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  #31  
Old 02-26-2013
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Re: Halyards to cockpit?

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Originally Posted by outbound View Post
....Need to save up for Jon.( grin) From his posts even though I try to tease him it's clear he is very skilled and someone who could teach me more than a thing or two.
You and the rest of us here too, I expect!
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  #32  
Old 02-26-2013
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Re: Halyards to cockpit?

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Originally Posted by rockDAWG View Post
Captain Jon, you are a purist. In other post, others mentioned you as like person they want to meet. I am afraid to meet you becasue you will kick my ass flying across Pacific ocean.

OK, I be advised that I will stick my head out the dodge when I use the electric main halyard. Better yet, I will manually crank the remaining few inches by hand. Been there done that, have a story to tell too.

Good call though
Nah, I'm hardly a purist, I like most gadgets as much as the next guy... When I'm cruising my own boat, I suppose I do put a higher premium on sailing, as opposed to motoring, than most cruisers appear to do, but that's about it... You'd probably be surprised at the amount of gadgetry my little tub sports, I would NEVER choose a manual windlass over an electric, for example, and I would kill to have a wireless remote autopilot control on the boat I'm running now - whoever installed the tillerpilot control on this boat should simply be shot, what a moron, couldn't possibly have been placed in a dumber, more inconvenient location...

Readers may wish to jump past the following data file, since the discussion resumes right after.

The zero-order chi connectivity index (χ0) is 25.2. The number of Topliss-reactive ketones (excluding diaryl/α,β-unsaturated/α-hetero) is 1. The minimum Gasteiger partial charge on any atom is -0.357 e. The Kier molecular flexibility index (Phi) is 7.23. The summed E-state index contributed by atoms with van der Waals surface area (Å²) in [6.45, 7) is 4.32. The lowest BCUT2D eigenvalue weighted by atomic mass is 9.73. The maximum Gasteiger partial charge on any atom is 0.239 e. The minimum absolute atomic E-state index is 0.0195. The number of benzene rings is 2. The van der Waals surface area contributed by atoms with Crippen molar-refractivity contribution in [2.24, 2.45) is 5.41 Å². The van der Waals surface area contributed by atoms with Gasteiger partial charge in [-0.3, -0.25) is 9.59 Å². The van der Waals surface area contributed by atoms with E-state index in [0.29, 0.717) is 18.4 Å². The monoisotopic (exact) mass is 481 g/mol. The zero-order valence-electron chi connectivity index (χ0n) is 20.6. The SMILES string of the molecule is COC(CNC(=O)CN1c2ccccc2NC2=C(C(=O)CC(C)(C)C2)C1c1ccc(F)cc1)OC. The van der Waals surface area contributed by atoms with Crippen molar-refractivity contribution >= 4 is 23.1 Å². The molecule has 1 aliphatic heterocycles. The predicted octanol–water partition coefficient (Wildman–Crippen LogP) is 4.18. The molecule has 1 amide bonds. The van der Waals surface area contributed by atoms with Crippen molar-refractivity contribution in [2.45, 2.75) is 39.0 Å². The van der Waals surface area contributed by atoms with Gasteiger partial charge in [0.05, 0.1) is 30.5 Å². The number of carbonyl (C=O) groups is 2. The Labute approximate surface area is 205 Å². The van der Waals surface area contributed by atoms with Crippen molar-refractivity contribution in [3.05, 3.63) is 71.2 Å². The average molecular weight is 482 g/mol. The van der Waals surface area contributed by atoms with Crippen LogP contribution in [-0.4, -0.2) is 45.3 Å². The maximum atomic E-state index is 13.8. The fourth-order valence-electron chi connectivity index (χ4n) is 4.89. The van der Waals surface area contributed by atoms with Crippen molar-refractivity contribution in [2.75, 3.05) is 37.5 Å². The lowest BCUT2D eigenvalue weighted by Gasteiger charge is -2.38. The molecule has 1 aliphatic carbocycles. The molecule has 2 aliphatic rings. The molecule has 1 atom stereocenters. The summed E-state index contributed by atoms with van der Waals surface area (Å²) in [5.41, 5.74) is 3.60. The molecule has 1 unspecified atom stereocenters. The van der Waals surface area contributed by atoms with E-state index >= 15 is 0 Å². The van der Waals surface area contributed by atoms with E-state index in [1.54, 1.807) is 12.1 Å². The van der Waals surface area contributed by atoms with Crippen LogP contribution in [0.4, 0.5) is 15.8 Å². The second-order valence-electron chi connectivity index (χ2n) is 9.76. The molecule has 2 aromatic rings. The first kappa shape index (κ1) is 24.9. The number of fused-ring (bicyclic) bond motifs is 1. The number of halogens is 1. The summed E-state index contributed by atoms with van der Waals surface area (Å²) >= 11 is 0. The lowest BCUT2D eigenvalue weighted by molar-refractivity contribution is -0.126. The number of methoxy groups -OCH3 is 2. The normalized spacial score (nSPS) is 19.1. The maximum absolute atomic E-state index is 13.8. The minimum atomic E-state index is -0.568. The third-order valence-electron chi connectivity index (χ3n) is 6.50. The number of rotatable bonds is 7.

However, I do like stuff that WORKS, and I hate to say that much of what is being foisted upon the sailing 'consumer' these days, either seems largely unnecessary, or simply doesn't really work that well at all...

One of my dislikes was certainly confirmed today at the Charleston City Marina Megadock... I've sat here for 2 days due to weather, today's passage of a warm front was truly impressive, blew 35-40 out of the S & SW for much of the day...

One of the worst trends I'm seeing in today's production boats - particularly many of the popular Euro variety - is the placement of these freakin' picture windows in the topsides, a foot or more below deck level...

One of those sleek and sexy Euro bitches found themselves pinned against the outboard/weather side of the face dock, their fenders being squeezed virtually flat... It was very sobering to behold, the vulnerability of those windows, placed at the boat's maximum beam, when the hull came into contact with the face of the dock...